9.2.3 Wood supply, production and consumption of forest products
Global wood harvest is about 3 billion m3 and has been rather stable in the last 15 years (FAO, 2006a). Undoubtedly, the amount of wood removed is higher, as illegally wood removal is not recorded. About 60% of removals are industrial roundwood; the rest is wood fuel (including fuelwood and charcoal). The most wood removal in Africa and substantial proportions in Asia and South America are non-commercial wood fuels. Recently, commercial biomass for bioenergy received a boost because of the high oil prices and the government policies initiated to promote renewable energy sources.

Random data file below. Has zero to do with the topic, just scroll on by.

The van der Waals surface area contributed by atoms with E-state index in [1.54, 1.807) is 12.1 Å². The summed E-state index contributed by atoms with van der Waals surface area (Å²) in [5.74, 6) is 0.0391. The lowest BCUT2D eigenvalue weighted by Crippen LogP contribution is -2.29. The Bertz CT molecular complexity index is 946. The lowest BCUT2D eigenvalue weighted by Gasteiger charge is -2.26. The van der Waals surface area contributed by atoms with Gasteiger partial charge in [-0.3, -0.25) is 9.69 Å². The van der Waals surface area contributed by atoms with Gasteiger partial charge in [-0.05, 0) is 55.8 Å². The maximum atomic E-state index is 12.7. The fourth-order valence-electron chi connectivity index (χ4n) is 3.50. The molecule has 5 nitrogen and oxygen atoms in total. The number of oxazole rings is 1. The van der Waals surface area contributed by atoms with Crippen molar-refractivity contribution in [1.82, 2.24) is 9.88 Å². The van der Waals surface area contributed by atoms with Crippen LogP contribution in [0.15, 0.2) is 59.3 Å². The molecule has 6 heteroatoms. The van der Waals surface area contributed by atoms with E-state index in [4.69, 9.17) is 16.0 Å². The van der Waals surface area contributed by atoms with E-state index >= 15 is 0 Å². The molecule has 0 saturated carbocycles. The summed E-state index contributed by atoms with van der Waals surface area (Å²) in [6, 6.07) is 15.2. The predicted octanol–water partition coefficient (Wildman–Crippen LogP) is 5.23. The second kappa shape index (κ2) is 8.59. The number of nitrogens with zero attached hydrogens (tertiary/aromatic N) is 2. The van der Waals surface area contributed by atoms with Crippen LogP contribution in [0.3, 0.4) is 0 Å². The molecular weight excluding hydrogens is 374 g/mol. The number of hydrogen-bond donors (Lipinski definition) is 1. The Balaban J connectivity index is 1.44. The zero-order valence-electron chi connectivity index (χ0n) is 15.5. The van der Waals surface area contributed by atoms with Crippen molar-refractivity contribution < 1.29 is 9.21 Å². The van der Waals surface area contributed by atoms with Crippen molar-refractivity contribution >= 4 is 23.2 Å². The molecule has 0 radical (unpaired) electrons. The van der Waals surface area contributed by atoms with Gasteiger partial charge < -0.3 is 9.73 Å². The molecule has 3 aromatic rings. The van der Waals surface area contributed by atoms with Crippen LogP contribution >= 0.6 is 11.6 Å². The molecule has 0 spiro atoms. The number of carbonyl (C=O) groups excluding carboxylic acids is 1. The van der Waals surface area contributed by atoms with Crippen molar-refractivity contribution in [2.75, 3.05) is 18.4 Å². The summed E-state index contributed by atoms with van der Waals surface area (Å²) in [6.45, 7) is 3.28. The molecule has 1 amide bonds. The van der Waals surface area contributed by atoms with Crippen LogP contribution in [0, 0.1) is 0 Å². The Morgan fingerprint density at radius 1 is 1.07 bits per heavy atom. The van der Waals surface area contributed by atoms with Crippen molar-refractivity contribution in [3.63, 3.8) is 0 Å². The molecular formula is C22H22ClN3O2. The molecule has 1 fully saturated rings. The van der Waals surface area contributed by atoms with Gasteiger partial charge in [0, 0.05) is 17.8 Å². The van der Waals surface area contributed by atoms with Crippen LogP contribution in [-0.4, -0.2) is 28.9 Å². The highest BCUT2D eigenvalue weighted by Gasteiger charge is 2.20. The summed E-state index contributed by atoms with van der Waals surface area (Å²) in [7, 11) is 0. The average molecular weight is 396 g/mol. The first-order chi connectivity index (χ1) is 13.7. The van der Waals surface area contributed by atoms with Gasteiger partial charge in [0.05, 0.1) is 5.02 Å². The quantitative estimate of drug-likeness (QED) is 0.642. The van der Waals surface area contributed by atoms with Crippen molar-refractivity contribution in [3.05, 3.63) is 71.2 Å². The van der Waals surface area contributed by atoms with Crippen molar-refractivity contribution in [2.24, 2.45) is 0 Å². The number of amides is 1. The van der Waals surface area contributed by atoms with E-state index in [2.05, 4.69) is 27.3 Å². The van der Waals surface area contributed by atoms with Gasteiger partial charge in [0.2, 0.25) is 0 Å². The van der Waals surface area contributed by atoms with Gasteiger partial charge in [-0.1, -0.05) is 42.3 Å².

Although accounting for only 5% of global forest cover, forest plantations were estimated in 2000 to supply about 35% of global roundwood harvest and this percentage is expected to increase (FAO, 2006a). Thus, there is a trend towards concentrating the harvest on a smaller forest area. Meeting society’s needs for timber through intensive management of a smaller forest area creates opportunities for enhanced forest protection and conservation in other areas, thus contributing to climate change mitigation. With rather stable harvested volumes, the manufacture of forest products has increased as a result of improved processing efficiency. Consumption of forest products is increasing globally, particularly in Asia.